Talk:Ireland in the Eurovision Song Contest

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Ireland's Voting 2010[edit]

In 2010 Ireland was the second country to give points to Germany rather than the first.

As you can see in the vedio Romania awards 3 points to Germany. —Preceding unsigned comment added by Tynan11 (talkcontribs) 19:27, 22 July 2010 (UTC)

Article Renaming[edit]

Could the name of this article be renamed to 'Ireland in the Eurovision Song Contest' as the current title of 'Republic of Ireland in the Eurovision Song Contest' is inaccurate because not only is the country's name Ireland, but it also implies the Irish entry represents only the 26 counties, when this is not the case, and the Irish entry has been an all-Ireland entry for decades now. --Éire32 13:41, 24 February 2007 (UTC)

Regardless of any claims of how much of the island is represented, the name of the country is Ireland and this should be reflected in the title.

"A popular urban myth arising from this is that the national broadcaster RTÉ was in huge financial difficulty as a result of having to host the contest four times in the space of five years (as Ireland also won in 1996 and thus had to host the contest in 1997). This myth is however unconfirmed by anyone including RTE - although now the financial burden to host the Contest is much lower, since the late 1990s, when a decision was taken to secure a very large proportion of the budget directly from EBU revenues (including televoting) and the Big 4. The myth also suggested that Ireland intentionally threw the 1995 entry."

Is it the function of Wikipedia to quote unconfirmed myths? (If so, is there any evidence that such a myth was indeed popular or that it even existed?)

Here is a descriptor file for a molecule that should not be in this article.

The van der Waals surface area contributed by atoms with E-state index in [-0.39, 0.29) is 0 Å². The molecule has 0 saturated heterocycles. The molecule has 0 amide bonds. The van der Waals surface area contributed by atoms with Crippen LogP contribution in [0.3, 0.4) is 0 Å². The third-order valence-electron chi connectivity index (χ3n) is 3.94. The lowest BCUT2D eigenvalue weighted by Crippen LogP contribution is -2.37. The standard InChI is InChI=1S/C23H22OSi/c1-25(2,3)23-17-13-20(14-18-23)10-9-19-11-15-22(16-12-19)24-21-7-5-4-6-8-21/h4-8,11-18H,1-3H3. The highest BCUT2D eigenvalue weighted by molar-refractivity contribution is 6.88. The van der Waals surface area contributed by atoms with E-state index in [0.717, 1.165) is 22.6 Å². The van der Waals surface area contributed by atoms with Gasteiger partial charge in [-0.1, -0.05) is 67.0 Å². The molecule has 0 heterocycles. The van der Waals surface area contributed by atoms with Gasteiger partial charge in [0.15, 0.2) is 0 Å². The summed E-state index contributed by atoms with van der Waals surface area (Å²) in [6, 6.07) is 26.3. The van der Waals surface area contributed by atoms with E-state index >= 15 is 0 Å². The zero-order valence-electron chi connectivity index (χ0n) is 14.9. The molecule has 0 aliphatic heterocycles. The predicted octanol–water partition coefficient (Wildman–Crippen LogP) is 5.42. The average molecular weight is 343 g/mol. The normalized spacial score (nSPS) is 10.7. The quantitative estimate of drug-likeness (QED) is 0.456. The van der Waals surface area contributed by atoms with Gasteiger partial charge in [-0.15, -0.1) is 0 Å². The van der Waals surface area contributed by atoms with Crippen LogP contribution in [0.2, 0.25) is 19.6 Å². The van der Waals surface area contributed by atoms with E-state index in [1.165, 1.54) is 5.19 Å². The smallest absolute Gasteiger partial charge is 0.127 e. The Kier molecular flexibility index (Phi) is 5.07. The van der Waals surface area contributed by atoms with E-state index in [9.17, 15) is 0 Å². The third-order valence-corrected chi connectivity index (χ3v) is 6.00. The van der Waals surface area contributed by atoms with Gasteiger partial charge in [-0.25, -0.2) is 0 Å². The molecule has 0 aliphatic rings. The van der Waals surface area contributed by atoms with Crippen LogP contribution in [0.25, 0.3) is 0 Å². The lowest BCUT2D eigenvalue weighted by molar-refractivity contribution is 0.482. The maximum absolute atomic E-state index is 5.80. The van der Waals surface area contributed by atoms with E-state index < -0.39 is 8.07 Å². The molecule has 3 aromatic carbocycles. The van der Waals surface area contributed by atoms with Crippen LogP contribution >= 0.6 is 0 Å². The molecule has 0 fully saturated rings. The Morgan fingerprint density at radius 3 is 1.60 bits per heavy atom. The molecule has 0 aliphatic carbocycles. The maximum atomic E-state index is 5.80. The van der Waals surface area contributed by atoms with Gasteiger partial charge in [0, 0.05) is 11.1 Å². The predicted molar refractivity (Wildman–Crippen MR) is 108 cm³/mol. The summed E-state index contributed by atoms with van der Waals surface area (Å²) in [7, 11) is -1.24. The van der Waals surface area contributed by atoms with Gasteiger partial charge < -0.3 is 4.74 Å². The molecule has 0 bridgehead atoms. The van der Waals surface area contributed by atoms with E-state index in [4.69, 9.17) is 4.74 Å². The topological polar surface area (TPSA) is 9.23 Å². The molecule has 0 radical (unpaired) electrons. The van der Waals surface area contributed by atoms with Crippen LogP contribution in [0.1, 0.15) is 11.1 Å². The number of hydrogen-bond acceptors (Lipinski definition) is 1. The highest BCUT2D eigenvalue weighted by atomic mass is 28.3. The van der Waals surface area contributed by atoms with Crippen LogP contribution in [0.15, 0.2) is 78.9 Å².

No, all quotes must be cited. For unsourced quotes, add the following tag : {{fact}} Think outside the box 11:10, 8 March 2007 (UTC)


"Dana started the ball rolling for Ireland when she won the contest in 1970. Just 18 years-old and still at school she beat her more experienced rivals with a song that was soon to become a million-seller."

Can we leave out the cliches and just state facts? How about deleting the reference to a rolling ball? What does "just 18 years-old" mean (and why the hyphen?) ? Was it her birthday the day/week before the contest? If so, is this relevant? If not, why use "just"? As for her "more experience rivals" - what experience did they have? Was the girl who sang for Yugoslavia or Monaco, for example, really more experienced? How is this defined, measured? How is it relevant? She sang the winning song, she was 18, the record sold over a million copies. The facts speak for themselves - no need to hype it up.

"Then came Johnny Logan."

"Then"meaning 10 years later? Why not say "10 years later" or "in 1980"?

"This man was involved THREE times with a winning entry: once as a singer in 1980, then as a singer-songwriter in 1987, and then if that wasn't enough, he wrote the winning song for Linda Martin in 1992." Why sensationalise? This isn't a tabloid newspaper - it's an encyclopedia. Can we lose the unnecessary capital letters "THREE"? Can we lose the unnecessary hype? ("and then as if that wasn't enough")

"No other artist has done the same thing" Of course not - it would be noteworthy if another artist had "done the same thing"

Thanks Galin - I did over do it a bit - cheers for putting it right.

Moving article[edit]

I'm moving this article to Ireland in the Eurovision Song Contest. The Republic of Ireland is the official description of the state according to Article 2 of the Republic of Ireland Act, 1949. Ireland (or Éire, but that would be even less appropriate here) is the of the official name of the state. It is also the name used by the EBU for the country, and therefore the name used for the country for Eurovision. After all, it would be illogical to call an article United Kingdom of Great Britain and Northern Ireland in the Eurovision Song Contest, wouldn't it? Chwech // gurgle 16:56, 17 May 2007 (UTC)

National selection event(s)[edit]